Mixed and central venous oxygen saturation in patients with septic shock: is there a difference?
© BioMed Central Ltd 2005
Published: 9 June 2005
The mixed venous oxygen saturation (mSVO2) is an important marker of global perfusion in patients with septic shock. There is some evidence that central venous oxygen saturation (cSVO2) can replace mSVO2. However, little is known about where it should be located: the superior vena cava (ccSVO2) or the right atrium (acSVO2). This study aimed at evaluating the differences between mSVO2 and cSVO2 (either from the cava or from the atrium) and the impact of them in patient management.
We included patients admitted to a tertiary universitary ICU with septic shock that had a Swan–Ganz catheter and a central venous catheter in place. Each patient was submitted to three sets of hemodynamic and respiratory monitoring, with a minimal interval of 4 hours. Each set included a blood gas analysis of samples collected from the proximal (acSVO2) and distal port of the Swan–Ganz catheter (mSVO2) and also from the central line catheter (ccSVO2). Each of these samples was analyzed by a blinded critical care physician who decided the hypothetical management for the patient. Statistical analysis was done using a paired Student t test. Results were considered significant if P ≤ 0.005.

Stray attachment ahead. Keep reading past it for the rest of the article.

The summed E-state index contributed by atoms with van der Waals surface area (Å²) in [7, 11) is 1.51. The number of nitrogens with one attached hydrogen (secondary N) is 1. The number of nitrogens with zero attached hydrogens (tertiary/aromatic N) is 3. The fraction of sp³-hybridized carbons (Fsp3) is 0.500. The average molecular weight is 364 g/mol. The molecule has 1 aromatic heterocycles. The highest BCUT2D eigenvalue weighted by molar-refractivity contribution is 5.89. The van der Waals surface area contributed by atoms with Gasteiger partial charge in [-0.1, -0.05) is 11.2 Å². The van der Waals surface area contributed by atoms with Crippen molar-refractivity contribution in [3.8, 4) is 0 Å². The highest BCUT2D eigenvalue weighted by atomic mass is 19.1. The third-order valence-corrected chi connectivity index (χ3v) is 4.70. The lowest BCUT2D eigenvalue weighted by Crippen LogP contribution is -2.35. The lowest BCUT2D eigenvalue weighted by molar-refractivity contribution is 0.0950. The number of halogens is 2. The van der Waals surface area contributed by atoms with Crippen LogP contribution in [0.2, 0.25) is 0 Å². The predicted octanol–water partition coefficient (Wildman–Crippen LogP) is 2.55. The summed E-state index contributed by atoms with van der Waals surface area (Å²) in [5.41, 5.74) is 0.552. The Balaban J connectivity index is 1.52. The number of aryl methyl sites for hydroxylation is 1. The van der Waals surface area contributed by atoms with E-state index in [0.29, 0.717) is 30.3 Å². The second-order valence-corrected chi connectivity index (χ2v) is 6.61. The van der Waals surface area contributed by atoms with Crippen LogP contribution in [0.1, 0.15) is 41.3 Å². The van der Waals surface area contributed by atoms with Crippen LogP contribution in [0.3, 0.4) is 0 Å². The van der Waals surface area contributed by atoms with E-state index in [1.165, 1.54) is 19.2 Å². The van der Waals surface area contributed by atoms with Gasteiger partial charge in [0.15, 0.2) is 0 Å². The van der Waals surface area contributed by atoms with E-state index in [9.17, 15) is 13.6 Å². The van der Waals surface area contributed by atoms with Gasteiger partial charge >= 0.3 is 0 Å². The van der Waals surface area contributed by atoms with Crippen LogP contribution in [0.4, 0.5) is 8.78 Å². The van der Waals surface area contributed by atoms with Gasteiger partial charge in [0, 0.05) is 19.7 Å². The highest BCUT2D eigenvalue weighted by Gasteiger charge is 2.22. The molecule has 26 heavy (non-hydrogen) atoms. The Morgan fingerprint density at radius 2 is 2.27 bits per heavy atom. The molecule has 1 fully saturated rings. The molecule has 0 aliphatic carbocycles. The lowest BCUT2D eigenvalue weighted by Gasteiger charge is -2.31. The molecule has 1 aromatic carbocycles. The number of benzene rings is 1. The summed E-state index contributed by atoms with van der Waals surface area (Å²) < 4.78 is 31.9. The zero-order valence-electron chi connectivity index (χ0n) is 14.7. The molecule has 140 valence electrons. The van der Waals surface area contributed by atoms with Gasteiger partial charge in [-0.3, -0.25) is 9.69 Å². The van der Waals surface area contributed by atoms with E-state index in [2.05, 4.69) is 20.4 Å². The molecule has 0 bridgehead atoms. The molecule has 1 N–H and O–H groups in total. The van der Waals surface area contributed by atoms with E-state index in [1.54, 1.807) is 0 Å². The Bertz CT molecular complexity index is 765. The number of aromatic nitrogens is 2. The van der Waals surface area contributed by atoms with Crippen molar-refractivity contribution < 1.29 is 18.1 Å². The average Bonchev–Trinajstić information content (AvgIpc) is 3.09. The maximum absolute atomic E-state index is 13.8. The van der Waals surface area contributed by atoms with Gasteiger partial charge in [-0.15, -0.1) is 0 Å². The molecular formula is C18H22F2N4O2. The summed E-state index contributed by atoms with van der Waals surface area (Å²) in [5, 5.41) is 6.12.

We studied 22 sets of measures in seven patients (five female and two male) with a mean age of 60.57 ± 23.25 years. The mean values were 76.47 ± 8.02, 75.54 ± 11.96 and 70.90 ± 8.53 for ccSVO2, acSVO2 and mSVO2, respectively. There was a significant difference between ccSVO2 and mSVO2 (P = 0.009) and acSVO2 and mSVO2 (P = 0.01), but not between ccSVO2 and acSVO2 (P = 0.60). The concordances in patient management were 63.2%, 68.2% and 78.9% between ccSVO2 and mSVO2, acSVO2 and mSVO2 and ccSVO2 and acSVO2. When only sets with a ccSVO2 below 70 were considered, the concordance between ccSVO2 and mSVO2 was 75%.
Our results suggest that blood samples derived from a central catheter, even if it is located in the right atrium, may be not accurate enough to be used as a measure of tissue oxygenation and may lead to improper management of the patient, mainly when the values are above 70%.